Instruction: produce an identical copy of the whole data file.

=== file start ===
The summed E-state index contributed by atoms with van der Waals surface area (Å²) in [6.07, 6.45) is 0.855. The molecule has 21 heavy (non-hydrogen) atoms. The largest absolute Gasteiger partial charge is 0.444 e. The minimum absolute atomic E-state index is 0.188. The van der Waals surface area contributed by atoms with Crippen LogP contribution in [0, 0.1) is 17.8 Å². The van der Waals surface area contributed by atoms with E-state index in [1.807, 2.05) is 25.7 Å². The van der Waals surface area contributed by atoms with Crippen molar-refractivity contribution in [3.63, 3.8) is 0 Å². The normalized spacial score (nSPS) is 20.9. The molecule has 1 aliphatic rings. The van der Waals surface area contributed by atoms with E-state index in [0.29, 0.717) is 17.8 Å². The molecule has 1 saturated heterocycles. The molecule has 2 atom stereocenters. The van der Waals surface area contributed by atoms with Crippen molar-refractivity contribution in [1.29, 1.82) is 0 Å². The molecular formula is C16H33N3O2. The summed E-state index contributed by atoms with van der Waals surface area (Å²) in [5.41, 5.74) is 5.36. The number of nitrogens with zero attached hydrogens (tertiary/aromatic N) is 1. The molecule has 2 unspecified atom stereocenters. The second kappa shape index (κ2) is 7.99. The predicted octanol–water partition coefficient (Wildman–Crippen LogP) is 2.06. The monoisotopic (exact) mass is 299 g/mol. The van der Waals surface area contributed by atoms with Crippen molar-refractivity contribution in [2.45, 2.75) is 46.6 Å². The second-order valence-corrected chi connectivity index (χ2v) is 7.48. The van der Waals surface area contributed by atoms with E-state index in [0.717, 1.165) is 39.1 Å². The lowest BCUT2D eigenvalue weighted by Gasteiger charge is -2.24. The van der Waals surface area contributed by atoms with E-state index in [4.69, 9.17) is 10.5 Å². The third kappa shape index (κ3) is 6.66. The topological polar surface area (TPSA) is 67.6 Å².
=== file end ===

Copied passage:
The summed E-state index contributed by atoms with van der Waals surface area (Å²) in [6.07, 6.45) is 0.855. The molecule has 21 heavy (non-hydrogen) atoms. The largest absolute Gasteiger partial charge is 0.444 e. The minimum absolute atomic E-state index is 0.188. The van der Waals surface area contributed by atoms with Crippen LogP contribution in [0, 0.1) is 17.8 Å². The van der Waals surface area contributed by atoms with E-state index in [1.807, 2.05) is 25.7 Å². The van der Waals surface area contributed by atoms with Crippen molar-refractivity contribution in [3.63, 3.8) is 0 Å². The normalized spacial score (nSPS) is 20.9. The molecule has 1 aliphatic rings. The van der Waals surface area contributed by atoms with E-state index in [0.29, 0.717) is 17.8 Å². The molecule has 1 saturated heterocycles. The molecule has 2 atom stereocenters. The van der Waals surface area contributed by atoms with Crippen molar-refractivity contribution in [1.29, 1.82) is 0 Å². The molecular formula is C16H33N3O2. The summed E-state index contributed by atoms with van der Waals surface area (Å²) in [5.41, 5.74) is 5.36. The number of nitrogens with zero attached hydrogens (tertiary/aromatic N) is 1. The molecule has 2 unspecified atom stereocenters. The second kappa shape index (κ2) is 7.99. The predicted octanol–water partition coefficient (Wildman–Crippen LogP) is 2.06. The monoisotopic (exact) mass is 299 g/mol. The van der Waals surface area contributed by atoms with Crippen molar-refractivity contribution in [2.45, 2.75) is 46.6 Å². The second-order valence-corrected chi connectivity index (χ2v) is 7.48. The van der Waals surface area contributed by atoms with E-state index in [0.717, 1.165) is 39.1 Å². The lowest BCUT2D eigenvalue weighted by Gasteiger charge is -2.24. The van der Waals surface area contributed by atoms with E-state index in [4.69, 9.17) is 10.5 Å². The third kappa shape index (κ3) is 6.66. The topological polar surface area (TPSA) is 67.6 Å².